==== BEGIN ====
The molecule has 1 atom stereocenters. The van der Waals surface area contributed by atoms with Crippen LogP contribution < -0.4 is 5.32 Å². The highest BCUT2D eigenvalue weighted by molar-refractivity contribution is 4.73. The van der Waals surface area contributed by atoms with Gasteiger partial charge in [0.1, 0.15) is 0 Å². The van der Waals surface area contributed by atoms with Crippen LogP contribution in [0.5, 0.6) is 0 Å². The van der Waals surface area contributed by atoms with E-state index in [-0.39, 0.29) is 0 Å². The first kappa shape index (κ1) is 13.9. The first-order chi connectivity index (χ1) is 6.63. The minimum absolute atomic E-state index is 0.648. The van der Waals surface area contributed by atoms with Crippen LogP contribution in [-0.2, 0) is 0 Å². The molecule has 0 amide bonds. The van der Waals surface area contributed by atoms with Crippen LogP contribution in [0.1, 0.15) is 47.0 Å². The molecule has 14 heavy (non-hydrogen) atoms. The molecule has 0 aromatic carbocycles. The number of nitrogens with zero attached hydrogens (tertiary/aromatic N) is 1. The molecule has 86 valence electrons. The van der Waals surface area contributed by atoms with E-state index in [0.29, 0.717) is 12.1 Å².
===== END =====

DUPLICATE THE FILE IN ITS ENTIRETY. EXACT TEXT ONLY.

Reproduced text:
The molecule has 1 atom stereocenters. The van der Waals surface area contributed by atoms with Crippen LogP contribution < -0.4 is 5.32 Å². The highest BCUT2D eigenvalue weighted by molar-refractivity contribution is 4.73. The van der Waals surface area contributed by atoms with Gasteiger partial charge in [0.1, 0.15) is 0 Å². The van der Waals surface area contributed by atoms with Crippen LogP contribution in [0.5, 0.6) is 0 Å². The van der Waals surface area contributed by atoms with E-state index in [-0.39, 0.29) is 0 Å². The first kappa shape index (κ1) is 13.9. The first-order chi connectivity index (χ1) is 6.63. The minimum absolute atomic E-state index is 0.648. The van der Waals surface area contributed by atoms with Crippen LogP contribution in [-0.2, 0) is 0 Å². The molecule has 0 amide bonds. The van der Waals surface area contributed by atoms with Crippen LogP contribution in [0.1, 0.15) is 47.0 Å². The molecule has 14 heavy (non-hydrogen) atoms. The molecule has 0 aromatic carbocycles. The number of nitrogens with zero attached hydrogens (tertiary/aromatic N) is 1. The molecule has 86 valence electrons. The van der Waals surface area contributed by atoms with E-state index in [0.29, 0.717) is 12.1 Å².